On criticising the academia – how should we do it?

Breaking news! Academics are discontent and they want others to know this! I haven’t felt this excited about my work in a long time, so I decided to sit down and participate in this discussion.

Let’s introduce the two stories that made me write this post first: Peter Higgs on today’s academic system and an anonymous collective (or a single individual, who knows?) portraying themselves as the resistance movement of economics scholars (“Kauppatieteilijöiden vastarintaliike”) ranting about the entrance examination books for Finnish business schools. So basically Higgs was gently criticising academia today as an article producing factory that is distancing itself more and more from what academia used to and should be, while the collective is suggesting cigarette package stickers to the entrance examination books. Both pieces are thought-provoking, and we as academics should actively participate in discussions like these, but my rant here is about anonymity. While Higgs wasn’t masking his critique or hiding behind a cover, the collective, sadly, is doing so. And I think there’s something wrong with that.

Don’t get me wrong, I do understand it’s easy for Higgs to speak up as he’s a) retired and b) a Nobel laureate. When a scholar of his caliber says something, people tend to listen (the Higgs piece has been circulating in Facebook quite extensively during the last few days) no matter how busy they are churning out articles fit to be published in top ranking journals. Imagine me, still a pesky PhD candidate, saying what Higgs was saying: academia isn’t what it used to be and we’re heading towards our demise. Who would listen to me?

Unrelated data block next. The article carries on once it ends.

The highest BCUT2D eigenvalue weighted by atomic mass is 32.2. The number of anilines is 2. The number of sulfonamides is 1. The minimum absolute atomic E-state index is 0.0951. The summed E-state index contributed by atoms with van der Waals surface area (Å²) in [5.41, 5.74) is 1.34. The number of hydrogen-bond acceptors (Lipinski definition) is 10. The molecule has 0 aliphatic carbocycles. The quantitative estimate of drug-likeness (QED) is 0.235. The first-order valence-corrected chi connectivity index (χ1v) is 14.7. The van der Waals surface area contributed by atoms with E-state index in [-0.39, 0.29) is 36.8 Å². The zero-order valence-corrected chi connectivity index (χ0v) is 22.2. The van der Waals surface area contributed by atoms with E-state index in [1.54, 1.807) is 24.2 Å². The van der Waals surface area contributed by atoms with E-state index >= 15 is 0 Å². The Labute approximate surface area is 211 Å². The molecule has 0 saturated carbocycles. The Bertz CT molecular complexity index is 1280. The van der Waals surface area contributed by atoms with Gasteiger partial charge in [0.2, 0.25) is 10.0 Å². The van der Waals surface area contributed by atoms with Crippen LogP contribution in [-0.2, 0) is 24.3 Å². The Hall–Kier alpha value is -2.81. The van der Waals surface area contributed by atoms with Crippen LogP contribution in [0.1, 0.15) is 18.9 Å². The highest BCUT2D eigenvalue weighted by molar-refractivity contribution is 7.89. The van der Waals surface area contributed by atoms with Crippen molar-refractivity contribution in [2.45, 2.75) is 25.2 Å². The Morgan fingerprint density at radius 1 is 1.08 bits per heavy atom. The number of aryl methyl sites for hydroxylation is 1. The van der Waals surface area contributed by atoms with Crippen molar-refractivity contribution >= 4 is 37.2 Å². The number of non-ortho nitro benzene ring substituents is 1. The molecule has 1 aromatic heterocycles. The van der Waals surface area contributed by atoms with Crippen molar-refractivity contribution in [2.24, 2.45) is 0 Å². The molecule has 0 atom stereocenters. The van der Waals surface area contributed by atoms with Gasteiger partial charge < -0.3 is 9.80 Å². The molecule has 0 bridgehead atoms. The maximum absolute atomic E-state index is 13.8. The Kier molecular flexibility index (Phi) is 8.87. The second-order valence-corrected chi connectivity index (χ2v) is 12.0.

Anyhow, what I find irritating when it comes to the collective ranting about the corrupt nature of today’s business schools is its anonymity. To me it sounds like a sucker punch to a body part of your choice. To a large extent I agree with what they’re saying, but I was actually expecting – together with other people – some kind of concrete ideas on how we could change the current situation. But alas, nothing: only passionate words lashed out from the comforting shelter of a pseudonym about what is wrong with the system today.

However, it doesn’t always pay off not to be anonymous: jobs might be lost, reputation might crumble down like a house of cards, and so forth. But still I’d say there are many ways to criticise status quo!

So, what’s my point here? Simple: critique is a necessary driving force behind our attempts to make our society a better place, but it shouldn’t be anonymous if we want to inspire others to take action. There are many things we can do to improve our business schools, but faceless rant is certainly not the right thing to do here.

With this intro I’m hoping to pave way for my actual reply to both Higgs and the collective. Change is required, and we can accomplish it through debate and action.

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